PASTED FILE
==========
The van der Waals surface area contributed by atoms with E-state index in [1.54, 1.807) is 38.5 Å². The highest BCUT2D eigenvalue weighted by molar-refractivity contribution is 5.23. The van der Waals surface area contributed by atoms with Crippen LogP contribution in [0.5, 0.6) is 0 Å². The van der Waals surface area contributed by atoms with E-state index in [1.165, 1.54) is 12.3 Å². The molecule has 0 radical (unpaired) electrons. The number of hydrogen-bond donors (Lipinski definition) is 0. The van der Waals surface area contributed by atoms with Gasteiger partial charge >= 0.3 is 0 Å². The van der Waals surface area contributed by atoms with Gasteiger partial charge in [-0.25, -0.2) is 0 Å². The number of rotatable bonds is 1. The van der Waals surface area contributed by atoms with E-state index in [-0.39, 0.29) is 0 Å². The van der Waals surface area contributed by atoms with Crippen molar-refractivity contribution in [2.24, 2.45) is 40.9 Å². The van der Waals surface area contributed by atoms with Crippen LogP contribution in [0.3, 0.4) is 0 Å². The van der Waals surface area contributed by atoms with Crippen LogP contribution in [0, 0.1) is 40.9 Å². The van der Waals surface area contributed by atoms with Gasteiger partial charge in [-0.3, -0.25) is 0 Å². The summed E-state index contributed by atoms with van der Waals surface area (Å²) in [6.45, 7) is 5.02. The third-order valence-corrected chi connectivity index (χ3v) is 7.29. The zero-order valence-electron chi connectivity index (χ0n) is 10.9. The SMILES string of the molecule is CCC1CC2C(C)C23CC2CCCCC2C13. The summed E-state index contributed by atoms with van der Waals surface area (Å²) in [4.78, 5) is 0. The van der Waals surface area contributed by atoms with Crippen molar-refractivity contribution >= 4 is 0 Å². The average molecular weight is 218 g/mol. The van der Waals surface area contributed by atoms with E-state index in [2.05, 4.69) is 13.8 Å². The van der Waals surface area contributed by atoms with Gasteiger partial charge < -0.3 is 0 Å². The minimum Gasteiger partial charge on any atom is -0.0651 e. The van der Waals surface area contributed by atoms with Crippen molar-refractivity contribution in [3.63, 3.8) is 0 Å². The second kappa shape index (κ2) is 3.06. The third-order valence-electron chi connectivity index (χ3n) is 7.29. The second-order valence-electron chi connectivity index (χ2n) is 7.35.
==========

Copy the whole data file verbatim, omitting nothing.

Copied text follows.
The van der Waals surface area contributed by atoms with E-state index in [1.54, 1.807) is 38.5 Å². The highest BCUT2D eigenvalue weighted by molar-refractivity contribution is 5.23. The van der Waals surface area contributed by atoms with Crippen LogP contribution in [0.5, 0.6) is 0 Å². The van der Waals surface area contributed by atoms with E-state index in [1.165, 1.54) is 12.3 Å². The molecule has 0 radical (unpaired) electrons. The number of hydrogen-bond donors (Lipinski definition) is 0. The van der Waals surface area contributed by atoms with Gasteiger partial charge >= 0.3 is 0 Å². The van der Waals surface area contributed by atoms with Gasteiger partial charge in [-0.25, -0.2) is 0 Å². The number of rotatable bonds is 1. The van der Waals surface area contributed by atoms with E-state index in [-0.39, 0.29) is 0 Å². The van der Waals surface area contributed by atoms with Crippen molar-refractivity contribution in [2.24, 2.45) is 40.9 Å². The van der Waals surface area contributed by atoms with Crippen LogP contribution in [0.3, 0.4) is 0 Å². The van der Waals surface area contributed by atoms with Crippen LogP contribution in [0, 0.1) is 40.9 Å². The van der Waals surface area contributed by atoms with Gasteiger partial charge in [-0.3, -0.25) is 0 Å². The summed E-state index contributed by atoms with van der Waals surface area (Å²) in [6.45, 7) is 5.02. The third-order valence-corrected chi connectivity index (χ3v) is 7.29. The zero-order valence-electron chi connectivity index (χ0n) is 10.9. The SMILES string of the molecule is CCC1CC2C(C)C23CC2CCCCC2C13. The summed E-state index contributed by atoms with van der Waals surface area (Å²) in [4.78, 5) is 0. The van der Waals surface area contributed by atoms with Crippen molar-refractivity contribution >= 4 is 0 Å². The average molecular weight is 218 g/mol. The van der Waals surface area contributed by atoms with E-state index in [2.05, 4.69) is 13.8 Å². The van der Waals surface area contributed by atoms with Gasteiger partial charge < -0.3 is 0 Å². The minimum Gasteiger partial charge on any atom is -0.0651 e. The van der Waals surface area contributed by atoms with Crippen molar-refractivity contribution in [3.63, 3.8) is 0 Å². The second kappa shape index (κ2) is 3.06. The third-order valence-electron chi connectivity index (χ3n) is 7.29. The second-order valence-electron chi connectivity index (χ2n) is 7.35.